• 10 Best Practices For Interacting With OCIE Examiners

    Bradley J. Bondi

    Keeping in mind that an examination by the U.S. Securities and Exchange Commission's Office of Compliance Inspections and Examination is not a deposition does not mean that firm employees should speculate or guess at answers, which can have the same devastating effect as leaving out details, say Bradley Bondi and Lex Urban of Cadwalader Wickersham & Taft LLP.

  • 5 Reasons Large Companies Are Turning To Boutique Firms

    David M. Levine

    The departure of attorneys from large firms is a trend that has increased as a result of the Great Recession and its aftermath, and boutique firm partners who previously worked at large firms understand the potential large-firm pitfalls, say attorneys with Levine Kellogg Lehman Schneider & Grossman LLP.

  • How To Protect In-House Legal Privilege Internationally

    Martje Verhoeven-de Vries Lentsch

    Many companies regularly communicate with in-house legal advisers all over the globe. Are these communications privileged? By answering five questions, companies and attorneys can perform a high-level, initial assessment of legal privilege protection in a multijurisdictional context, says Martje Verhoeven-de Vries Lentsch of De Brauw Blackstone Westbroek and Haynes and Boone LLP.

  • How To Make Inroads In The MENA E-Commerce Market

    Courtney M. Bowman

    Although news reports may suggest that the region is synonymous with upheaval and strife, the Middle East and North Africa are actually one of the brightest frontiers for e-commerce today, says Courtney Bowman of Proskauer Rose LLP.

  • Perils Of Communicating With Customers By Phone Or Text

    Given the large number of calls that can be made electronically, damages for Telephone Consumer Protection Act violations can run into the millions. In this short video, Sutherland partner Lewis Wiener discusses the TCPA and how businesses that communicate with customers by phone or text may be impacted.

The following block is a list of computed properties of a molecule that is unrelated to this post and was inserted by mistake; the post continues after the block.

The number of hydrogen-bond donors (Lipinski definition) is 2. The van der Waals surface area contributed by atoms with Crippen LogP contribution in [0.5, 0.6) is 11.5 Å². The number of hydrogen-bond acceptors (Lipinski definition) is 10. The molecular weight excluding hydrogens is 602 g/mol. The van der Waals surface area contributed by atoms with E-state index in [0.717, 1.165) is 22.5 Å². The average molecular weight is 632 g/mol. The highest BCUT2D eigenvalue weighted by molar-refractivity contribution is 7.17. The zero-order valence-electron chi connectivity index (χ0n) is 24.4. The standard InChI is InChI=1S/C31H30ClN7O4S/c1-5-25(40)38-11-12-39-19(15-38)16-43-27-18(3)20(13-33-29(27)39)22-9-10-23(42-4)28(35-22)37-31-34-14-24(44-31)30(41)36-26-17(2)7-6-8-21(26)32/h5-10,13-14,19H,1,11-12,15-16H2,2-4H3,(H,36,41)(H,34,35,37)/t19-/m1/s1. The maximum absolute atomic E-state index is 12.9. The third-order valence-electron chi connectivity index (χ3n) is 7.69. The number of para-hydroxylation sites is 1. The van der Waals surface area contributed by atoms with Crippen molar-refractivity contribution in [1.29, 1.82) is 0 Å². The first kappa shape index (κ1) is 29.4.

• Noteworthy Changes To The Uniform Fraudulent Transfer Act

    Laura Amato

    A series of discrete amendments to the Uniform Fraudulent Transfer Act — now renamed the Uniform Voidable Transactions Act — should promote better uniformity across secured lending and bankruptcy practices and provide better guidance to both courts and litigants about how avoidance actions should be adjudicated, say Jonathan Korman and Laura Amato of Reed Smith LLP.

  • Governmental Plan Investors Can Help Credit Facilities

    John A. Janicik

    One way to potentially expand the borrowing capacity under a subscription credit facility is for a lender to advance against more of the governmental investors in a private equity fund and, in particular, governmental investors that are public retirement systems, say attorneys with Mayer Brown LLP.

  • Capital One's Record Settlement May Spur More TCPA Suits

    Lewis S. Wiener

    As with the growing trend of high-dollar settlements that preceded it, Capital One Financial Corp.'s recent $75 million Telephone Consumer Protection Act-related settlement — the largest yet — only makes it more likely that there will be an uptick in such class actions and related individual cases, say attorneys at Sutherland Asbill & Brennan LLP.

  • Should Bank Directors’ Fiduciary Duties Be Expanded?

    Kevin M. LaCroix

    A recent speech by a Federal Reserve Board governor has once again raised the issue of whether bank boards should face “broadened” fiduciary duties, but creating a liability regime that would encourage further litigation and expand the potential liabilities of bank directors would accomplish little, says Kevin LaCroix of RT ProExec.